Update: I’ve added an interior picture to the bottom of the post.
Earthquake refugee cottages, or “shacks” were built by the Department of Lands and Buildings of the Relief Corporation to house refugees from the 1906 San Francisco earthquake and fire.
5,610 cottages were constructed to house over 16,000 San Franciscans in 11 refugee camps in locations including Dolores Park, Washington Square, Precita Park, Portsmouth Square, and today’s Park-Presidio Boulevard.
Photo Credits and information from the Western Neighborhood Project.
Union carpenters built three main sizes of cottages between September 1906 and March 1907. Cottages had cedar-shingle roofs, fir floors and redwood walls. All were painted green to better blend into the parks and public squares in which they were erected.
When the camps began closing in August 1907, refugees hauled cottages to private lots, and often cobbled together two or more to form larger residences. Of the 5,343 moved from the camps only a handful are certified to still be standing.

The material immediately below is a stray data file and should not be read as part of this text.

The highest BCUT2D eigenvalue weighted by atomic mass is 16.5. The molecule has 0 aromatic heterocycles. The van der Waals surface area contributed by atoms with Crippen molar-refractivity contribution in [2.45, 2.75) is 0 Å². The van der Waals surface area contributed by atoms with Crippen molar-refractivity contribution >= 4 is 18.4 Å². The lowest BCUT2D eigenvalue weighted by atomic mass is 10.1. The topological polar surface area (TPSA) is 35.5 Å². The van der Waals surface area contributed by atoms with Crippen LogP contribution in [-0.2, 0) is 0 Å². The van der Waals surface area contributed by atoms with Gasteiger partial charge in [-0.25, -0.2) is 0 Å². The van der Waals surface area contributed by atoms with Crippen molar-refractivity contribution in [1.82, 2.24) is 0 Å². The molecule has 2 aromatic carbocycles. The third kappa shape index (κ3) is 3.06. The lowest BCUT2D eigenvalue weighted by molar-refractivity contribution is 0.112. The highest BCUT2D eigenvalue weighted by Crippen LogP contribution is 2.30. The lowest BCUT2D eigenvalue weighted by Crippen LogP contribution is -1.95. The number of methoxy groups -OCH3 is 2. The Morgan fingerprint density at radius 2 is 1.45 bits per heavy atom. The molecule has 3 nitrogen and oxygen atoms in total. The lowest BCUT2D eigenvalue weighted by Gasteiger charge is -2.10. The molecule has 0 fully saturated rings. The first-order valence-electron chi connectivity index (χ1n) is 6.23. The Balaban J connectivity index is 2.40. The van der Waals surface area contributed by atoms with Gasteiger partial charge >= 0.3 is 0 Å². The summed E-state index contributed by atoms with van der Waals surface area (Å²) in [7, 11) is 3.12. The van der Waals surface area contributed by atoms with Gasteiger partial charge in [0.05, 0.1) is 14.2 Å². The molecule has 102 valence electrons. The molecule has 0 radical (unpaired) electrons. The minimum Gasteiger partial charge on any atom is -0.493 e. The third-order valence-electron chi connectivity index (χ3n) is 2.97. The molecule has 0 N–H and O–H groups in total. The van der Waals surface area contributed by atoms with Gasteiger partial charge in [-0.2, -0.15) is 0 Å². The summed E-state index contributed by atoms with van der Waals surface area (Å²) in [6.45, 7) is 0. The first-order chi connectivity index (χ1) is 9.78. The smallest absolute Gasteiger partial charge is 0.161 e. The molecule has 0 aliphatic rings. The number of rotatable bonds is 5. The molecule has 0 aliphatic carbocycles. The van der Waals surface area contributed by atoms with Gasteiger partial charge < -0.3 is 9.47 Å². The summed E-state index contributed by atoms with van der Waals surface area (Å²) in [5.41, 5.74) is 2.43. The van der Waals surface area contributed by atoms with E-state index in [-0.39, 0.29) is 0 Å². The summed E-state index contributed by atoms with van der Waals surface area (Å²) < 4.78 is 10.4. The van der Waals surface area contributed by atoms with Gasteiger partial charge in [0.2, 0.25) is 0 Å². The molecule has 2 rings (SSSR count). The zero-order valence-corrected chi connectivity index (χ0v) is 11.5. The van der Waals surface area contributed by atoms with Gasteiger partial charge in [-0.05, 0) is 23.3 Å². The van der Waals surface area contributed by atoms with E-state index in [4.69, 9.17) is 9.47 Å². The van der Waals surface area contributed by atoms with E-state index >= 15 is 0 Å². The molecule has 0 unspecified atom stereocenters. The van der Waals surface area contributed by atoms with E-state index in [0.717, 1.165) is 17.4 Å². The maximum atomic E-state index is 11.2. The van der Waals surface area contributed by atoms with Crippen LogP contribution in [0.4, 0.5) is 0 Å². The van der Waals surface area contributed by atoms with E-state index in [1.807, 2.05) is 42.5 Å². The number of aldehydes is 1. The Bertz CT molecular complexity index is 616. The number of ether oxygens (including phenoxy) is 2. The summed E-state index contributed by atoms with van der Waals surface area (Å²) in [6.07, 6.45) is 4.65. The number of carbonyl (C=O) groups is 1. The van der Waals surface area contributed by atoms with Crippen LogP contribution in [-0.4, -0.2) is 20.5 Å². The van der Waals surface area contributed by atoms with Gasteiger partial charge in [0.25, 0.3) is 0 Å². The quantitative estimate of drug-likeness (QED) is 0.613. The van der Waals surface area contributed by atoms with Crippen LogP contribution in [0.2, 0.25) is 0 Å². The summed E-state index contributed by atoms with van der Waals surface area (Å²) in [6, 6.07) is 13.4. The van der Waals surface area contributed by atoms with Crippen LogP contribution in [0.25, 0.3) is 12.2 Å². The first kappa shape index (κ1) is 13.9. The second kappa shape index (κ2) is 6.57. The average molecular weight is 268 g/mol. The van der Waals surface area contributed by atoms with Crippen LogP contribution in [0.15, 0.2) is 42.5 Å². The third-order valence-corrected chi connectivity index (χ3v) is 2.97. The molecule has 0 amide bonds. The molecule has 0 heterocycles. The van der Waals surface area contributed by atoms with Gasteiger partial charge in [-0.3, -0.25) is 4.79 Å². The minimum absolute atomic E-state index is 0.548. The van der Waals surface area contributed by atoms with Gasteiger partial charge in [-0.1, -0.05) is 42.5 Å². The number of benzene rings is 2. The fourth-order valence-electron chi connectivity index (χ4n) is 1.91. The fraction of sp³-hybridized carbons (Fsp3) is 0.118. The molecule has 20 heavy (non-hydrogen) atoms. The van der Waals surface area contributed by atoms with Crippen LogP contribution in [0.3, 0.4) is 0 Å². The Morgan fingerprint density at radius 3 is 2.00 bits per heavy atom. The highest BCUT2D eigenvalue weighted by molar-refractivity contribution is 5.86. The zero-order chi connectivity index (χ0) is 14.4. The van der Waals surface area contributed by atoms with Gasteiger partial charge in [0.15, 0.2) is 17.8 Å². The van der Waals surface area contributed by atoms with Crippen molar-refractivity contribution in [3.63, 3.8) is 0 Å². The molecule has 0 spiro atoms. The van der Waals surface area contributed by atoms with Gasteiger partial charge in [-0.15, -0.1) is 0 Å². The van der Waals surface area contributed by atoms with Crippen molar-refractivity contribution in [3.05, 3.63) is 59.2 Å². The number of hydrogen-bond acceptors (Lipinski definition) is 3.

Earthquake cottages came back in the public eye in the early 1980s, when “shack activist” Jane F. Cryan began lobbying for their preservation. Her efforts created City Landmark #171, a complex of four shacks at 1227 – 24th Avenue, and helped rescue two others that are on public display in the Presidio of San Francisco.
Learn more about the 1906 Earthquake Shacks from the Western Neighborhood Projects here.
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